It has been no secret that I am a long-term bull on natural gas. I believe that, aside from foreign policy concerns, natural gas will become the prime energy source within the next decade. From comparatively low CO2 emissions to a 100-year supply, the demand will be high from both government and businesses. Accordingly, I recommend investors broadly diversify across the oil & gas sector. Nexen, EnCana, and Talisman are three stocks to consider under this bullish thesis. Below, I review the fundamentals of each stock.
Nexen, Inc. (NXY)
Last month, Cnooc Ltd offered to buyout Nexen for $15.1B cash - the largest overseas takeover by a Chinese producer. The bid was placed at a substantial 61% premium to the July 20 closing price and will be backed by $5B in offshore financing. The assets Cnooc will be acquiring include oil-sands reserves at Alberta and production platforms in Nigeria, Gulf of Mexico, and the North Sea. With the company currently valued at $13.42B, shareholders have 12.5% to gain from the buyout being approved. Management recommended the sale to shareholders.
I do not believe the acquisition will be blocked by either the Canadian or Chinese regulators. The company has not seen these levels in a while - brief rises in 2Q09 and 1Q11 were soon compromised by weakness in Long Lake, absent significant capital expenditures. Management turnover helped provide a more optimistic story, but the Long Lake project has still held value back. This worry is not worth it at the premium that Cnooc is offering for shareholders. It is noteworthy, for example, that the transaction prices the company at the upper end of the 2.5x-5x historical consensus cash flow multiple.
I recommend shareholders buy to capitalize off of the deal closing. While I don't expect competing bids to rise, I think the upside meaningfully compensates any risk left. Even if the bid does not go through, Nexen still trades at 13x currently and is well worth a "buy" with any subsequent decline in shareholder value.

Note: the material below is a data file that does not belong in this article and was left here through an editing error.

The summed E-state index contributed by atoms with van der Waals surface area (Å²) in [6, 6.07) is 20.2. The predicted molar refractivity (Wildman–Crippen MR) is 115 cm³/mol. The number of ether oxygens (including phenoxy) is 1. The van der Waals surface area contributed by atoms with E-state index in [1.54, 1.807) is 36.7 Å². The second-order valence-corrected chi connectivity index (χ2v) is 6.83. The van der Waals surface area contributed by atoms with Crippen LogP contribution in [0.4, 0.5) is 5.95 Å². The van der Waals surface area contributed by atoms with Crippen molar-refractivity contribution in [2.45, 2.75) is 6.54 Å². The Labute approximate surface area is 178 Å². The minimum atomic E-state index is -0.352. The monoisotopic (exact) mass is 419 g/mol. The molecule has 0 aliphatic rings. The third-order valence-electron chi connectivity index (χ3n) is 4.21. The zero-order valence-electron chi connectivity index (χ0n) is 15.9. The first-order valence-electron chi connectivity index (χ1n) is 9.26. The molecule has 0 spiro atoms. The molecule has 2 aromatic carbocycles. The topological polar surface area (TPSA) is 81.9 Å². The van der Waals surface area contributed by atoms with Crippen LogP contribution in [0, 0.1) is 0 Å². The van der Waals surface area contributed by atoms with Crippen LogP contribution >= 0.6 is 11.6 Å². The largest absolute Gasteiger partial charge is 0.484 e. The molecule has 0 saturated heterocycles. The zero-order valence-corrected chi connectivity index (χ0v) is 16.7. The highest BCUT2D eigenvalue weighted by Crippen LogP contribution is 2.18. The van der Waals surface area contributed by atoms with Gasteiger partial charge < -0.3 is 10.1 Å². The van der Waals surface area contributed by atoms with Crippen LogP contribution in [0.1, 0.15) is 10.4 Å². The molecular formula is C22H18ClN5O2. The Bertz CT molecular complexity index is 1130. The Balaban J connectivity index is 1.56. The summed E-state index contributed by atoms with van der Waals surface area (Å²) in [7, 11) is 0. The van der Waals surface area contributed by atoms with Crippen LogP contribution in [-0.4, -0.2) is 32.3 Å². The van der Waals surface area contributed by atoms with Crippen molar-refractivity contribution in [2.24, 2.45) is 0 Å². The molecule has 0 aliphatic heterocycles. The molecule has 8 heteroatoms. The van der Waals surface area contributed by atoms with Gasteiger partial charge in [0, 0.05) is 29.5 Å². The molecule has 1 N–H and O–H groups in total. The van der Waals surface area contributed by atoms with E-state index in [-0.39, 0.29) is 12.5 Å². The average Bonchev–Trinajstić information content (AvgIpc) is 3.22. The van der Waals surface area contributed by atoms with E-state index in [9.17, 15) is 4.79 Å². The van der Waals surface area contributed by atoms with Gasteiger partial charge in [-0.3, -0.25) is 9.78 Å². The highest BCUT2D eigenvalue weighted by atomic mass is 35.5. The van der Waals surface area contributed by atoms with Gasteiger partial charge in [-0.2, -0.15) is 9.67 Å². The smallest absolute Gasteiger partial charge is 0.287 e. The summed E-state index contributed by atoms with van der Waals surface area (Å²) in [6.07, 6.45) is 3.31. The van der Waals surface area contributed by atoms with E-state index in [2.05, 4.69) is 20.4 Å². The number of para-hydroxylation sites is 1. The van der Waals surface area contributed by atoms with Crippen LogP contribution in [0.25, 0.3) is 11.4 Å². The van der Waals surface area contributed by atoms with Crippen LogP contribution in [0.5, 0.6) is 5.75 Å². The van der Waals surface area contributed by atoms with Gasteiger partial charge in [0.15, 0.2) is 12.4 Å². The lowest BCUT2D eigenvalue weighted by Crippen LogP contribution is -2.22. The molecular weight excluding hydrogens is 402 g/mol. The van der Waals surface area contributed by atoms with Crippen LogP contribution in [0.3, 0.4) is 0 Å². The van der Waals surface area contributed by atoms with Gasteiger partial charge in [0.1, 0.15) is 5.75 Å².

Talisman Energy Inc. (TLM)
Talisman currently trades at a respective 14.7x and 17.9x past and forward earnings with a low 2% dividend yield. While these multiples are high, future growth is compelling, as evidenced by the 0.50 PEG ratio. Annual EPS growth is forecasted for 29.4% over the next five years. This is a major turnaround from the double-digit declines over the past five years, and hence a risky investment to make.
In my view, however, upside outweighs downside. The firm has aimed to nearly half of its UK North Sea Assets to Sinopec for $1.5B in cash. These assets are generating around $66M of 2Q12 annualized cash flow, which means the divestiture is coming at a 2.3x multiple. While the short-life of these assets may justify some the cheapness, it still looks a tad too low. I do not like the idea of divesting risky assets just because macro trends are uncertain. With the economy heading in the right direction, there is no reason to sell when oil and gas is already substantially undervalued. At the same time, the divestiture will provide greater flexibility in buying faster-growing assets.
Compared to what Cnooc was willing to buy for Nexen, Talisman is meaningfully undervalued. The 61% premium is indicative of substantial international demand, and TLM has 55% of its production abroad. Despite the lack of long-life oil sands, prospects look bright in Southeast Asia. Management is also restructuring the business and it is much more of a takeover target with Sinopec out. Complemented with high growth, I recommend buying shares now.
Encana Corporation (ECA)
At current levels, Encana looks overpriced. While the company offers a 3.6% dividend yield, the stock still trades at an outrageous respective PE and forward PE multiple of 372.2x and 60.4x, respectively. Analysts currently rate the stock a 3.1 out of 5 where "5" is a "sell", so there is not too much love on the Street.
What I like about Encana, however, is that the company is busy acquiring liquids-rich gas and oil assets. The capex budget has been increased by $600M for 2012 and will be supplemented by divestures. But I do not like how the company is cutting back spending on existing gas plays (shutting 250M cubic feet each day this year). In fact, the company is moving from natural gas to liquids & oils, which will fail to capitalize off the former's surge from lows.
During the second quarter earnings call, management released weak operating results. A loss of $1.5B was made worse by the top-line missing expectations. Hedges are coming off by 2012's end, which will put increasing pressure on management to de-risk operations. Morningstar believes that even if the firm only spends at the low-end of the $4B-$5B capex budget, it will still have to double liquids production to 60K boe/d in order to breakeven in 2013.